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Making Distance Cool with Dominique Scott-Efurd

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This week’s guest is Dominique Scott-Efurd, a two-time Olympian who trains with the “Team Boss” group in Boulder, Colorado. Dom turned heads earlier this month with her 67:32 half marathon at Houston in only her second attempt at the distance, the #2 all-time mark by a South African.

We covered a lot of ground in this episode, and we hit on pretty much anything you’ve ever wanted to know about Dom’s history and relationship with running. We talked about her path to pro running, her racing plans for 2022, the differences between the Rio and Tokyo Olympics, her family history at the Comrades Marathon, her thoughts on the pressure of social media, and much, much more. Toward the end of the episode, you’ll also get a great explainer on the South African selection process for world championships and the story behind Dom getting left off the Worlds team in 2017.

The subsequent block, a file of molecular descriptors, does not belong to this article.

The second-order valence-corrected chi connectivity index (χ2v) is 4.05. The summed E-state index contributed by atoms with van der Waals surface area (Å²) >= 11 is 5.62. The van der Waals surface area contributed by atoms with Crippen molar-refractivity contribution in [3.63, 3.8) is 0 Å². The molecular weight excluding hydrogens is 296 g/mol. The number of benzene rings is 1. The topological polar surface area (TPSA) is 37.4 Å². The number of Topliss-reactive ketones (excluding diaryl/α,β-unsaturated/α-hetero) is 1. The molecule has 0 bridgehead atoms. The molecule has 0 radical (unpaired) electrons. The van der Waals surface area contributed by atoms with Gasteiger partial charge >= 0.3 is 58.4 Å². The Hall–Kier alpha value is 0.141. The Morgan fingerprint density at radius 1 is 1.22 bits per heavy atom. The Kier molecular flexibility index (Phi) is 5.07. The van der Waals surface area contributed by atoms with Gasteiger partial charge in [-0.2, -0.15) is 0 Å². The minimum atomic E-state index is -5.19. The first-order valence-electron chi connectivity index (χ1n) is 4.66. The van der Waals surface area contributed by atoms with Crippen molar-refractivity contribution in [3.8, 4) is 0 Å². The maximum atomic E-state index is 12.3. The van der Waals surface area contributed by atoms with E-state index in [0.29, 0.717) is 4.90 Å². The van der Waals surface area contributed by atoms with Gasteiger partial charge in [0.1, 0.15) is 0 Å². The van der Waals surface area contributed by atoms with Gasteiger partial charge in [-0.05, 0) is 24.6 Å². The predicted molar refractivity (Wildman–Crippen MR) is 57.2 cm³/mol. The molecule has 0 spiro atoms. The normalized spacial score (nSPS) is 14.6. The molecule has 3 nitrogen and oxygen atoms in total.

We hope you enjoy this detailed conversation and exclusive look into Dom’s unique perspective on the sport.

Subscribe and listen on: Apple Podcasts | SpotifyStitcher


Quotes and Notes

On being a two-time Olympian:

“Going into Tokyo five years [after Rio], I felt like I knew the faces, I knew what I was doing […] I felt like I was here to compete this time, not just participate. But I skipped one very important part – some heat training. I posted on social media that I was the fittest I’d ever been and I still believe that, but I wasn’t able to show that in results on the track.”

On her spring racing plans:

“I’m going to run more on the roads. I already have my 10k qualifier for Eugene and I’m going to go home in April to run the [South African] championships and hopefully make the team there. But beyond that, I’m going to stick to the 10k on the track and run on the roads otherwise.”

On the need for more media support for athletes:

“I feel like there’s a lot of pressure on professional athletes to post on social media and not a lot of support. And I do try, but it’s honestly hard. It sucks to be in a workout and have to think about getting content from the workout so you can make a post. The athletes are really trying, but it’s tough to do on your own.”

Photo by Kevin Morris/@kevmofoto

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